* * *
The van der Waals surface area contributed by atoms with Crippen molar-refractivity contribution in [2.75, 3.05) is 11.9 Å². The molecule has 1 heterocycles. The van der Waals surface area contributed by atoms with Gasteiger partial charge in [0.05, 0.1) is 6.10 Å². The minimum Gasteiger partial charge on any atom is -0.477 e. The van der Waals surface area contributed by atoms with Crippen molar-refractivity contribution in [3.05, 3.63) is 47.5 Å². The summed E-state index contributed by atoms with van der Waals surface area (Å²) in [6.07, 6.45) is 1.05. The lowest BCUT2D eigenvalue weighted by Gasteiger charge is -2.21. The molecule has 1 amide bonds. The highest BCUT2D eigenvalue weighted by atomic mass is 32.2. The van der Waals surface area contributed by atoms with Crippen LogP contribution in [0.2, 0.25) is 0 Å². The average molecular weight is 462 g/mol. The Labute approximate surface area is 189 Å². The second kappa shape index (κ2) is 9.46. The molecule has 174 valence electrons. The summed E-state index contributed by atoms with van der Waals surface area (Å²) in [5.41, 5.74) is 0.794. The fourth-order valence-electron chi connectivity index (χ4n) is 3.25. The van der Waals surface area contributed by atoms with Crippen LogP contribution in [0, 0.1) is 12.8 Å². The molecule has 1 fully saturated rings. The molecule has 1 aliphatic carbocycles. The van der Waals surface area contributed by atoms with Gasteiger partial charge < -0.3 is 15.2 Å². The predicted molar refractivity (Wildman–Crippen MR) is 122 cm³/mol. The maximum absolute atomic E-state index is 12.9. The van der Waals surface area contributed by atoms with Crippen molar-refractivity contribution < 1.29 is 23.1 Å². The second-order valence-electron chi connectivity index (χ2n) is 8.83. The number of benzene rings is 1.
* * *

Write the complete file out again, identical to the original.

The van der Waals surface area contributed by atoms with Crippen molar-refractivity contribution in [2.75, 3.05) is 11.9 Å². The molecule has 1 heterocycles. The van der Waals surface area contributed by atoms with Gasteiger partial charge in [0.05, 0.1) is 6.10 Å². The minimum Gasteiger partial charge on any atom is -0.477 e. The van der Waals surface area contributed by atoms with Crippen molar-refractivity contribution in [3.05, 3.63) is 47.5 Å². The summed E-state index contributed by atoms with van der Waals surface area (Å²) in [6.07, 6.45) is 1.05. The lowest BCUT2D eigenvalue weighted by Gasteiger charge is -2.21. The molecule has 1 amide bonds. The highest BCUT2D eigenvalue weighted by atomic mass is 32.2. The van der Waals surface area contributed by atoms with Crippen LogP contribution in [0.2, 0.25) is 0 Å². The average molecular weight is 462 g/mol. The Labute approximate surface area is 189 Å². The second kappa shape index (κ2) is 9.46. The molecule has 174 valence electrons. The summed E-state index contributed by atoms with van der Waals surface area (Å²) in [5.41, 5.74) is 0.794. The fourth-order valence-electron chi connectivity index (χ4n) is 3.25. The van der Waals surface area contributed by atoms with Crippen LogP contribution in [0, 0.1) is 12.8 Å². The molecule has 1 fully saturated rings. The molecule has 1 aliphatic carbocycles. The van der Waals surface area contributed by atoms with Gasteiger partial charge < -0.3 is 15.2 Å². The predicted molar refractivity (Wildman–Crippen MR) is 122 cm³/mol. The maximum absolute atomic E-state index is 12.9. The van der Waals surface area contributed by atoms with Crippen molar-refractivity contribution < 1.29 is 23.1 Å². The second-order valence-electron chi connectivity index (χ2n) is 8.83. The number of benzene rings is 1.